Representations of Violence, Representations as Violence: When the News Reports on Homicides of Disabled People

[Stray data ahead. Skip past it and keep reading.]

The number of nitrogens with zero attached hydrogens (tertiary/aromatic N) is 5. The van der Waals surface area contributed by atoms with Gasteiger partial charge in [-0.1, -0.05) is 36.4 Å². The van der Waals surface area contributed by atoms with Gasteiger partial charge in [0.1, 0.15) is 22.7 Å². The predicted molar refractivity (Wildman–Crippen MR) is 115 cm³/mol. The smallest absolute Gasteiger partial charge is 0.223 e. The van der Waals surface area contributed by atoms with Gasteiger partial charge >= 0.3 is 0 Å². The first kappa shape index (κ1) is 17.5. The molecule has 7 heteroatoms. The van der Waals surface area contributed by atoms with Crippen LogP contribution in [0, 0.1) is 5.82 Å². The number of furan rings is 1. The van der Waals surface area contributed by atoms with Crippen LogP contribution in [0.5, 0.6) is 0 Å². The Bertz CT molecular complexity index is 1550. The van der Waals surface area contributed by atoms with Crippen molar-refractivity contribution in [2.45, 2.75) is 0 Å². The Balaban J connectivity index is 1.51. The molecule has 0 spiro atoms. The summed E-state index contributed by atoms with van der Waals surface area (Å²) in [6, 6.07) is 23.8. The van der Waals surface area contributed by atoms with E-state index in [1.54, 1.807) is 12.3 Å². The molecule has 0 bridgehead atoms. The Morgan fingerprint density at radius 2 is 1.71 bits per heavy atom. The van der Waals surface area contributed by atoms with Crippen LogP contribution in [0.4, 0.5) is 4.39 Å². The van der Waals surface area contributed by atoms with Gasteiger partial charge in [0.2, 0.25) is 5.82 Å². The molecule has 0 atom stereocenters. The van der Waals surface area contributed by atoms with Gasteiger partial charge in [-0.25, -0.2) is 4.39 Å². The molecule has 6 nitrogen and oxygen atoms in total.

Ableist necropolitics can be seen no more starkly than in news portrayals of the murders of disabled people by family or caregivers. When such murders are reported in the news, disabled people as full subjects fade away, portrayed as objects of care and suffering; their murders are routinely presented as an understandable if tragic response by ‘overwhelmed’ carers. This article examines Australian news reporting on four cases of family murder–suicide involving disabled victims to explore news framings of violence as violence. We situate these representations within a spectrum of connected and overlapping ableist violence and conceptualise the harms they can produce and sanction. We argue that news portrayals of homicides involving disabled victims not only are frequently ableist and legitimising but also constitute a form of ableist epistemic violence that scaffolds ontological, structural and direct violence against disabled people.
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